So what are the real advantages of a multilingual strategy? When we launched Everypost, a social media management mobile application, we made the app available in six languages from the start. Why? Because it was a more cost effective way to market our new product against larger competitors and create more awareness for our brand quickly. We were able to reach an international audience, giving us more users and more feedback faster than we could ever generate from solely launching in the English market. With each additional language, we had the opportunity to reach more customers. A multilingual approach is a cost effective way of marketing, widening your reach, and promoting your brand in new markets without having to spend heavily on other strategies.
With every additional language, the potential customer base widens. There are few other ways to receive a dramatic increase in customers for such little investment. In our case, we discovered there are over 101 million Internet users in Japan, over 17 million of whom are on Facebook — so translating our mobile application into Japanese was a definite way to find targeted users that would appreciate our social media solution. Even though our nativelanguages are English and Spanish, a large segment of our customers are using the app in Japanese.
French startupLikebook, a service that pulls users’ Facebook updates, photos, comments, and compiles the information into a unique paperback or hardback book, quickly internationalized as well. That company offers the service in six languages, specifically building on an enormous opportunity in Brazil — the country with the second largest number of Facebook users in the world.
Another company that took on the “reach-as-many-as-you-can” strategy from the start is Kiip’s self-service advertising platform, offering businesses the ability to instantly run their own ad campaigns to offer users real-world rewards. Kipp made the move to launch the self-service product globally in a whopping 11 languages across Latin America, Europe, the Mideast, Asia, and Japan — giving brands more reach, and giving developers of Kipp apps greater opportunity to successfully monetize their creations.
Setting up a business in multiple languages isn’t an easy task, but it’s feasible — and there are ways to make it easier. If you are just starting out or want to test offering your products or services in another language, try translating your business website with the help of a multilingual website plugin. It also helps having a multilingual team as part of your long term global strategy. This will ease the costs of translation services and you’ll receive continuous feedback from native speakers.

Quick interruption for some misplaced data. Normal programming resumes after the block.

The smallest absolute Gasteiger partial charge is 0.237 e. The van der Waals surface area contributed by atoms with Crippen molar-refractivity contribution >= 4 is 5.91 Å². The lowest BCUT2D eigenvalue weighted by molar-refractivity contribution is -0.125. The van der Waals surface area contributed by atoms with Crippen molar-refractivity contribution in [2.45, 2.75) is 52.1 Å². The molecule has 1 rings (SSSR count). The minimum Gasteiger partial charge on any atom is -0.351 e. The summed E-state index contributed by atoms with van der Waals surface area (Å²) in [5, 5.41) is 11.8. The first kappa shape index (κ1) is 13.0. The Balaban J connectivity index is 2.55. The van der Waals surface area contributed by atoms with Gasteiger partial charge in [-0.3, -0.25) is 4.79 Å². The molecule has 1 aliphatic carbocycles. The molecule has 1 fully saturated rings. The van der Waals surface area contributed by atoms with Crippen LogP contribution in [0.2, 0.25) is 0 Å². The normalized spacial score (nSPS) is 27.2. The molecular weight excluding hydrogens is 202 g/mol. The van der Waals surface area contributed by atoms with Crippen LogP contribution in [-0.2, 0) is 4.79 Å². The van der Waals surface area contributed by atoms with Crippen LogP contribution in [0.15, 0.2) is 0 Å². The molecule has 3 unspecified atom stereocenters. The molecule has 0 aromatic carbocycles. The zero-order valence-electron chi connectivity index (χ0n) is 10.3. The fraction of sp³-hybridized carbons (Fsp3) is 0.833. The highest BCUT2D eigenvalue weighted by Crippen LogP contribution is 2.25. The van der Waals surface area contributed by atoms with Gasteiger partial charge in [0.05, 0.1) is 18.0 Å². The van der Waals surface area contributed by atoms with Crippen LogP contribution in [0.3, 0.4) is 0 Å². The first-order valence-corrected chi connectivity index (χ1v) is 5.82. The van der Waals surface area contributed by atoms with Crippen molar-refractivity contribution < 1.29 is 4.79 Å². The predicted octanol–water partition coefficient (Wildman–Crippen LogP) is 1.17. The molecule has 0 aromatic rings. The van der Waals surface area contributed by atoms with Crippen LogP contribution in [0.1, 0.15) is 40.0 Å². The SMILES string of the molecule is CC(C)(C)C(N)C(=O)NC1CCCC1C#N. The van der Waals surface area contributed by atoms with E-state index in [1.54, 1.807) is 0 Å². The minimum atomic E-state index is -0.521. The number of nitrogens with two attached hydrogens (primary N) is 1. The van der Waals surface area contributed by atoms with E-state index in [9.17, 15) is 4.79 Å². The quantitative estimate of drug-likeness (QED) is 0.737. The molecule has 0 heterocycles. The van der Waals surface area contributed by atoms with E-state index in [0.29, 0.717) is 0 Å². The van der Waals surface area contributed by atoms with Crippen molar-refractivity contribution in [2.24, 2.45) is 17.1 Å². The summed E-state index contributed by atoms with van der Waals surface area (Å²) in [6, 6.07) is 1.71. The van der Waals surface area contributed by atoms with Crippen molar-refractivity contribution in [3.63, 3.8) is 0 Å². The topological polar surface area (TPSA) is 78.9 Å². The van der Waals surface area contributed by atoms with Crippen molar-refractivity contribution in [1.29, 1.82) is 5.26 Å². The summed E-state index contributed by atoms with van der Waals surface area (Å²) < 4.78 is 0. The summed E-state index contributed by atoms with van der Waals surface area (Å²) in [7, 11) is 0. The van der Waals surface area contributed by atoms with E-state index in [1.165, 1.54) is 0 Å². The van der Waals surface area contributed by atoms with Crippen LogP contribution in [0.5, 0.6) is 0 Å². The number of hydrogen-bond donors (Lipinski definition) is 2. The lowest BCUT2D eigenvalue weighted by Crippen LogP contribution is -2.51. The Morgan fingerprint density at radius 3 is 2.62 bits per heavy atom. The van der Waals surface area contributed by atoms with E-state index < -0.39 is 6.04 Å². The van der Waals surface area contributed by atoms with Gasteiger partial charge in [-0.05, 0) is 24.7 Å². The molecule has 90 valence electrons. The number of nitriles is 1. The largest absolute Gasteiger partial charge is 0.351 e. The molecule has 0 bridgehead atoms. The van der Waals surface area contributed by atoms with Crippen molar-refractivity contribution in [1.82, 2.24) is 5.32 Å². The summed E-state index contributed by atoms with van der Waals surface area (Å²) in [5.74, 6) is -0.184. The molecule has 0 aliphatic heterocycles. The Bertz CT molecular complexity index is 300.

ClickBus, a Brazilian online booking platform for bus travel, has set out to reach 14 countries in its first year. After immediate success in Brazil, the decision to move into Mexico and Germany – after a law binding all German bus companies to the government came to an end — is giving ClickBus a huge chance to capitalize on the situation and expand its global customer base. With headquarters in Brazil, ClickBus plans to employ local representatives in each new market — a great way to smooth out the process of setting up shop in another language.
A multilingual business strategy is not only a gateway to global success, but also a tremendous advantage to increasing awareness for your brand. With Internet and mobile phone usage growing at an accelerated pace in the non-English speaking world, your business needs to plan how to keep up and stay ahead of competition. It is only a matter of time before multiple languages will become a standard for businesses, so by investing the time and energy now — or before even launching — your business can reap the benefits of the global marketplace.
Fernando Cuscuela is an experienced entrepreneur who likes nothing better than to start new businesses and make them profitable. He founded a successful Digital Media Agency, Clickbunker, and most recently he started Everypost, where he now focuses most of his attention.
Let’s make one thing really clear at the outset – most businesses in your niche look and sound exactly the same. Why? Because they are like 95 percent of all businesses – they are followers. After all, it has been said that 95 per cent of the world’s wealth is held by 5 per centMore Info »